From The Record, November 10th, 2017
I recall being afraid of the dark as a small child. I had a night-light, which essentially solved the problem. I was a nervous kid, so there was always something freaking me out, but the darkness fear was one which could be mitigated. My favourite night light, purchased at a local yard sale, was a green glowing orb made of some kind of flexible seventies plastic.
So far my own children have not displayed an overwhelming or persistent fear of the dark. Beatrice mentions being afraid if she has had a hard day, or is particularly tired but not interested in going to sleep. We just moved to a new house. For the first night we did not have any curtains in the girls’ room. Bea complained that she was afraid because she could see the dark outside. This got me thinking about how sometimes the darkness can feel almost like a character—a figure with a personality. I don’t think the darkness deserves to be painted as malevolent, but perhaps a bit mischievous and unknowable. Darkness has a special power to make our imaginations run wild, and turn everyday objects into shadowy monsters.
During the last six weeks of moving in and unpacking, we have all been getting used to and getting to know our new house. All of a sudden, last week, just before Halloween, the lights started to flicker and do unusual things. We thought it was the wind, or perhaps a ghost, but we didn’t want to worry too much about it. This past Monday morning the flickering intensified and our appliances were not working properly. It became clear that we had an electrical problem. I was home alone and it was raining outside. I waited for the professional to arrive after turning off every light and waiting in the dark. Even as an adult, it is easy to let a lack of light fill us with fear. Even in the mid-day, because of the gloomy weather my house felt spooky. In the end our problem was something easily fixable and a crisis was averted. I was thinking about what subject to write about this week and after the minor electrical crisis I was inspired to by the dark. Two special books came to mind for this theme.
“The Dark” by Lemony Snicket (of “A Series of Unfortunate Events” fame) is a book where the dark is personified, and Laszlo, a little boy is afraid of it. He learns to visit the dark where it lives and, in the process of working through his fear, he comes to see “The Dark” as a necessary part of life. The dark allows Laszlo to know about light. We all have darkness in our lives. Sometimes that darkness is real and other times it is a metaphor for other scary unknowns. Human beings, and especially children, are afraid of things they cannot explain. In Snicket’s book, the little boy faces his fear while in search of a replacement light bulb, and he is able to make friends with the dark. It is a simple and sweet story and easy for a young child to understand. In addition, it has some of Snicket’s signature quirkiness that both parents and older children will appreciate. This book is available in the children’s section of the Lennoxville Library.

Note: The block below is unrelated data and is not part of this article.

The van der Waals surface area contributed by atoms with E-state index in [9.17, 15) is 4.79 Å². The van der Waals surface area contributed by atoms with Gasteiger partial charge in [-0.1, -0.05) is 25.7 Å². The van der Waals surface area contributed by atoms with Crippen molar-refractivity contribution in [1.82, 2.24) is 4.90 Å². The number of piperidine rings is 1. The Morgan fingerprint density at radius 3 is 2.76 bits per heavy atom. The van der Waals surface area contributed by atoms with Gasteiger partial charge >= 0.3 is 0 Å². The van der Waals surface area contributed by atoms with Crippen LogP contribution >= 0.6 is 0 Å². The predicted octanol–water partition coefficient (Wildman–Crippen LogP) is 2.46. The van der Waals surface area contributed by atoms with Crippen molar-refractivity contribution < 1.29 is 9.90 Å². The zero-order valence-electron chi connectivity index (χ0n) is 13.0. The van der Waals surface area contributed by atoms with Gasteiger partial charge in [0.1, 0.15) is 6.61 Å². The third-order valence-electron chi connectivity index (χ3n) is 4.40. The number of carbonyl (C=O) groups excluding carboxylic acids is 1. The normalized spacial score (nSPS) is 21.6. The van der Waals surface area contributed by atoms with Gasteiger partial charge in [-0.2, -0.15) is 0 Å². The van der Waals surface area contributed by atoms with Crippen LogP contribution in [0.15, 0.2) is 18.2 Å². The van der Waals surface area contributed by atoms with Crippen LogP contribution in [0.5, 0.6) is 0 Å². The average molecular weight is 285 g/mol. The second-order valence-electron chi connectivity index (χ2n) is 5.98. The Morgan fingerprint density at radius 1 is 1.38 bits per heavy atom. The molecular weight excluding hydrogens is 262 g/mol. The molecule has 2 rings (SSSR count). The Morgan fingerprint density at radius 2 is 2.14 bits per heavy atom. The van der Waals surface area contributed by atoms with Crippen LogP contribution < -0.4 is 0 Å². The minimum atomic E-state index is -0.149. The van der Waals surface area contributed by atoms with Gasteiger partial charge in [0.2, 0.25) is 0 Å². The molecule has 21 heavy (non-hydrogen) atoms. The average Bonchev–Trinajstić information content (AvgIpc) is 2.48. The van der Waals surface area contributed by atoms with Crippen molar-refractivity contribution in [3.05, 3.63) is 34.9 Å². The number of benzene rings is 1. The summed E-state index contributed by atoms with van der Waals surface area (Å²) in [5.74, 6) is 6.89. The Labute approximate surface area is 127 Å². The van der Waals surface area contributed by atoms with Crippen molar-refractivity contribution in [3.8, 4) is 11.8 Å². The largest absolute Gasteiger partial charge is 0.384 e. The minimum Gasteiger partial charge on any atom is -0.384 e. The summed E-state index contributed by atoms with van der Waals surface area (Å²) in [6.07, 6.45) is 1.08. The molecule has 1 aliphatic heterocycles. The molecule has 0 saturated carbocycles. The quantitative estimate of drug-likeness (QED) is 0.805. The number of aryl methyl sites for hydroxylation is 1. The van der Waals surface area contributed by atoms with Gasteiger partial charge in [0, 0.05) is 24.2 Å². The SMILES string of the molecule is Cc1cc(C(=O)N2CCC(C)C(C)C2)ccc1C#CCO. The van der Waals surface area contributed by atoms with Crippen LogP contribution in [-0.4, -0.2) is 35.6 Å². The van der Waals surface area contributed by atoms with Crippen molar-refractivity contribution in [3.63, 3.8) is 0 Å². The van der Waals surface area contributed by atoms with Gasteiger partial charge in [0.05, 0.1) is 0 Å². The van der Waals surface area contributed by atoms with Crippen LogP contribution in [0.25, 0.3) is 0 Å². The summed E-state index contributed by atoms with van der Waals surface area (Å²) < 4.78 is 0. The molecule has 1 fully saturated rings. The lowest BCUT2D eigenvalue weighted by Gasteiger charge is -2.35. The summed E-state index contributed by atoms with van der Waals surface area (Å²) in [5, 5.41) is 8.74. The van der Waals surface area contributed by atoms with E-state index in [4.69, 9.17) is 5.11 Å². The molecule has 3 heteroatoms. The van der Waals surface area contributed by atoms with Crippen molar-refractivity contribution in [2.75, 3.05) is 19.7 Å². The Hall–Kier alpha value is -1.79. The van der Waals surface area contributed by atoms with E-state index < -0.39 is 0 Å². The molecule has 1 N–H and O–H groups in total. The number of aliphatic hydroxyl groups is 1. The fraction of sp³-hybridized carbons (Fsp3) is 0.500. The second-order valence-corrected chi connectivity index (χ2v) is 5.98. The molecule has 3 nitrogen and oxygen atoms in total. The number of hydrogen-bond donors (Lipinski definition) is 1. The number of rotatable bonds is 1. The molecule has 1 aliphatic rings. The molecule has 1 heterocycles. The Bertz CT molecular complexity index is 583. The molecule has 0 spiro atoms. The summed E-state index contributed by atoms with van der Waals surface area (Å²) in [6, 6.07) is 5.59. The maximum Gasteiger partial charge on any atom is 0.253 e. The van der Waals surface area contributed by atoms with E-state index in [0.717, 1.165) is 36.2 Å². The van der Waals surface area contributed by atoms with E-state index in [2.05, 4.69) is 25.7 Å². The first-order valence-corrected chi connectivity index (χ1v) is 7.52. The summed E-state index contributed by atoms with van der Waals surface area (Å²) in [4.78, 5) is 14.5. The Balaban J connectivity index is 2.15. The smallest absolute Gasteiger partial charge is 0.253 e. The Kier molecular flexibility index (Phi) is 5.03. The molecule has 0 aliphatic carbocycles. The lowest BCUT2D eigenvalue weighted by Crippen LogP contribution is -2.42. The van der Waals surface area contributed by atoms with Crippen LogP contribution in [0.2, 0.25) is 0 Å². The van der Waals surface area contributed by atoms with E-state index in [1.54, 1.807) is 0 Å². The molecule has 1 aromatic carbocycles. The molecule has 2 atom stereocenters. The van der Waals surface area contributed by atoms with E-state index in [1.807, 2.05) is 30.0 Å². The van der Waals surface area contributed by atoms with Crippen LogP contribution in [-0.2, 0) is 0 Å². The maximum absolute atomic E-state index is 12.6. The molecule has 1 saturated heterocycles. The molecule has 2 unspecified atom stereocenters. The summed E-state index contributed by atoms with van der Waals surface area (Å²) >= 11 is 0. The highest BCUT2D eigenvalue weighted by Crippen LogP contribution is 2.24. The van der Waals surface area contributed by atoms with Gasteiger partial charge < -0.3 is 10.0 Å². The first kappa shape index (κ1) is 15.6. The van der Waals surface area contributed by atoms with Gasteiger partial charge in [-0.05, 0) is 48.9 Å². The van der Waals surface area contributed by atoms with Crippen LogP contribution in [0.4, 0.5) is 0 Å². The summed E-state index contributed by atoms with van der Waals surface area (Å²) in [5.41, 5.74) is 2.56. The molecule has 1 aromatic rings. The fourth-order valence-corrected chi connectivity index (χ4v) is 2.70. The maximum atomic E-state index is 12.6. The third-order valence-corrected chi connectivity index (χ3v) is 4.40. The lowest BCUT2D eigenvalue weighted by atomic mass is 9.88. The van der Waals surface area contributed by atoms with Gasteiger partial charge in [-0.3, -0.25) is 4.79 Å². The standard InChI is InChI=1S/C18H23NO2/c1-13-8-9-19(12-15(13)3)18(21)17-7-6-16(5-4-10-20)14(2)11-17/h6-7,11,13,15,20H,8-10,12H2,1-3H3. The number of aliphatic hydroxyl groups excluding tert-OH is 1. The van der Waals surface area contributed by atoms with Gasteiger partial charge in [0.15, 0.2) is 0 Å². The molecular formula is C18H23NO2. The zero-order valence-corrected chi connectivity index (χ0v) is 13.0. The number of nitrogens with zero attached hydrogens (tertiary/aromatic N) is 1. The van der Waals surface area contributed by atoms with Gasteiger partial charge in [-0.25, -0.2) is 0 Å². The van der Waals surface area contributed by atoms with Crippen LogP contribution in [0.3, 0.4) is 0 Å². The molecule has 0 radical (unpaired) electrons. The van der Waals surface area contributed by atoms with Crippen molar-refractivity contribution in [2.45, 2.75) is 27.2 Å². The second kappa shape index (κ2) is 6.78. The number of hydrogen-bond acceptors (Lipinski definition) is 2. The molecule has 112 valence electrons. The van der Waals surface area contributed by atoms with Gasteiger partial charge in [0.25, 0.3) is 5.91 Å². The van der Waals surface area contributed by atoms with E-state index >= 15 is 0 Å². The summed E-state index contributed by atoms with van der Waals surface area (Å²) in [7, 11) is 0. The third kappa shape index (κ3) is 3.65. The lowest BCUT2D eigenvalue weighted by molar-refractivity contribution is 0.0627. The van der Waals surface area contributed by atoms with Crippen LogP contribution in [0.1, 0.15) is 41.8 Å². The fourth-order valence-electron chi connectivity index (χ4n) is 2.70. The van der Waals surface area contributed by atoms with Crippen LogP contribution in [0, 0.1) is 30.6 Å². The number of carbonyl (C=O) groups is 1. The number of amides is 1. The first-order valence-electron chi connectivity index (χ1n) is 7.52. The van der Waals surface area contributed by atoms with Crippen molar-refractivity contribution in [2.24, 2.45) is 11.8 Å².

The second book on the subject of darkness—also available in the Lennoxville Library—is by the beloved Canadian astronaut Chris Hadfield and is titled “The Darkest Dark”. This autobiographical picture book tells the story of a young boy who has a lot of difficulty sleeping, and who is very afraid of the dark. His parents are supportive, but struggle to get him to sleep alone in his own bed. After witnessing a lunar landing Chris is inspired to visit space himself, and gains a deepened appreciation for darkness through the darkest dark of space. This book is beautifully illustrated and has quite a lot of text (it is not a quick bedtime story). I also enjoy the historical anecdotes and afterword by Mr. Hadfield. It is a picture book that kids of all ages can appreciate.
Children and adults alike can be afraid of the dark. We seek comfort in the glow of our lights and the promise of the sunrise. We never know what could be lurking in the closet or in the mystery of shadows. Children have the special gift of untethered imagination, which can amplify fear along with joy and excitement. Spending time with the dark and getting to know the mystery, magic, and wonder it holds can help us work through this fear. Both Hadfield and Snicket have explored this in a masterful way, and readers of all ages will be delighted by their stories about the dark.